Sarah Wild.

Undercounting or ignoring cases of the disease on the continent could lead to new variants that might derail efforts to end the pandemic. Kenya and other African countries are reporting relatively few COVID cases, but studies suggest that the continent’s true burden of disease may be undercounted.

Africa has suffered about three million COVID-19 cases since the start of the pandemic—at least officially. The continent’s comparatively low number of reported cases has puzzled scientists and prompted many theories about its exceptionalism, from its young population to its countries’ rapid and aggressive lockdowns.

But numerous seroprevalence surveys, which use blood tests to identify whether people have antibodies from prior infection with the novel coronavirus (SARS-CoV-2), point to a significant underestimation of African countries’ COVID burden. Undercounting could increase the risk of the disease spreading widely, hinder vaccine rollout and uptake, and ultimately threaten global efforts to control the pandemic, experts warn. Wherever the virus is circulating—especially in regions with little access to vaccines—new mutations are likely to arise, and it is crucial to identify them quickly.

Viral variants are already complicating vaccination drives around the world. New SARS-CoV-2 variants first detected in South Africa, Brazil and the U.K. have raised concerns that they could be more transmissible or make available vaccines less effective. And drugmakers are scrambling to develop vaccine boosters to protect against them. (The currently authorized vaccines still provide strong protection against severe disease and death.)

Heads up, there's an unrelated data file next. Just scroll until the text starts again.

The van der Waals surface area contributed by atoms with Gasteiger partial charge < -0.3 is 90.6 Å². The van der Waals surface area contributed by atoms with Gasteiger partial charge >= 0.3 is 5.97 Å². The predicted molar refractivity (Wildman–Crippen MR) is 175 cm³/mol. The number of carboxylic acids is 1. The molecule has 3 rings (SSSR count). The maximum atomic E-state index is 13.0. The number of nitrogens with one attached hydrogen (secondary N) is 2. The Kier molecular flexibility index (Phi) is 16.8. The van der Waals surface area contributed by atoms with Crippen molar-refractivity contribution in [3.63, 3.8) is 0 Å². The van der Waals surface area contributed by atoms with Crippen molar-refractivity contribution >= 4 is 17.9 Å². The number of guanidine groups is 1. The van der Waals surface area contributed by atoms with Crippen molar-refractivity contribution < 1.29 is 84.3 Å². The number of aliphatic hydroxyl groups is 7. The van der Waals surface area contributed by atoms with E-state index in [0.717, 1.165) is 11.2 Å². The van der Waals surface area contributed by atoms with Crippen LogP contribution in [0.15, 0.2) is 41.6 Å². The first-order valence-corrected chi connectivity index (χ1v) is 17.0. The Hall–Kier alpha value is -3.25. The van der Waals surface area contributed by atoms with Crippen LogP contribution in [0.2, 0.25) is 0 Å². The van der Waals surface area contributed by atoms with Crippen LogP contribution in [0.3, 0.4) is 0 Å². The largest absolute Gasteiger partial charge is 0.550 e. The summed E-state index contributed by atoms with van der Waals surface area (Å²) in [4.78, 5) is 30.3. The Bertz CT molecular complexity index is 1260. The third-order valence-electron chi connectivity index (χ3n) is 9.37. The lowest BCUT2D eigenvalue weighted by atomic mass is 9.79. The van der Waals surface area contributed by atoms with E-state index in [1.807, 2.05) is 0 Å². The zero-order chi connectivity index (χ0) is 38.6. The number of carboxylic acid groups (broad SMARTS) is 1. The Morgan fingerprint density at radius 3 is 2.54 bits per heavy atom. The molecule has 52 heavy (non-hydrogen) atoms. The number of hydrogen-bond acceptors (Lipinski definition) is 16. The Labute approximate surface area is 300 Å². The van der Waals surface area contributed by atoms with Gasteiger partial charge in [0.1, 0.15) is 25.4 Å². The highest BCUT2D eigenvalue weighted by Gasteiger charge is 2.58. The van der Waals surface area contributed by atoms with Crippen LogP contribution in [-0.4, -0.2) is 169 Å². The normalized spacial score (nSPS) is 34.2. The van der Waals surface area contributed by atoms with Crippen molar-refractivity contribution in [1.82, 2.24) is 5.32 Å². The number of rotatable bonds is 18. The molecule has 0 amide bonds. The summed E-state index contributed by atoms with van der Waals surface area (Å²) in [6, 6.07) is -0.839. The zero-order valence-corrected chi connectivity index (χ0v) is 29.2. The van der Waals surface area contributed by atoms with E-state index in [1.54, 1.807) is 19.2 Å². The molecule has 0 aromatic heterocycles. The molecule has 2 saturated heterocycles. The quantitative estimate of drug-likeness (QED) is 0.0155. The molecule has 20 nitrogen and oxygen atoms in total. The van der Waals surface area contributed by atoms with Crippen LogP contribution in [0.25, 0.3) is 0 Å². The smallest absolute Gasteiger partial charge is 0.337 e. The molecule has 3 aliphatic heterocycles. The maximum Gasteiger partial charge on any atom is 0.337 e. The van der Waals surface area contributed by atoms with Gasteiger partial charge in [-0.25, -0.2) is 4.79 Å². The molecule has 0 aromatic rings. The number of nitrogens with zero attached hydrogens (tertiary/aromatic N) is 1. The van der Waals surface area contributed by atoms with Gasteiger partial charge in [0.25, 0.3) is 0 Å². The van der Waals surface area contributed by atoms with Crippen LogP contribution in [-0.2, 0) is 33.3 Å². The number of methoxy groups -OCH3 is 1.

Undiagnosed transmission of COVID in African countries increases the risk of new variants taking hold in the population before authorities have a chance to detect them and prevent their spread, says Richard Lessells, an infectious disease epidemiologist at the KwaZulu-Natal Research and Innovation Sequencing Platform in South Africa. That nation has the highest number of recorded cases on the continent (many of them caused by a new variant). And officials suspect that its surveillance network is only catching one in every 10 infections.

Mutations develop spontaneously as a virus replicates and spreads. While many of them are innocuous, they can sometimes make the pathogen more transmissible or deadly, as seen in the SARS-CoV-2 variant first detected in the U.K.

“If you allow it to continue to spread, it will continue to evolve,” warns Lessells, who was part of the team that first identified the new variant in South Africa. The threat of mutation is greater if the virus is moving unhindered through large swaths of a country’s or region’s population. Lessells emphasizes that Africa is not the “problem” and that new variants could just as easily emerge elsewhere. Rather the issue is vaccine equity. “It is clear that if we leave Africa behind on the vaccine front, then there’s clearly a risk that it gets more challenging to control transmission,” he says.

The underestimation of COVID cases feeds into a narrative that African countries do not need vaccines as urgently as other nations. After all, if there are relatively few cases and deaths, then some people may say, “Good, no problem––they don’t need vaccines,” says Maysoon Dahab, an infectious disease epidemiologist at the London School of Hygiene & Tropical Medicine. Her research estimated that only about 2 percent of COVID deaths in Khartoum, Sudan, were correctly attributed to the illness between last April and September.

Many African countries have initiated limited vaccination programs, mainly procured through the COVID-19 Vaccine Global Access (COVAX) Facility. Vaccines are earmarked for health care workers and extremely vulnerable groups. They are simply not available to inoculate entire African nations in the short to medium term—both as a result of global demand and because of rich countries hoarding doses.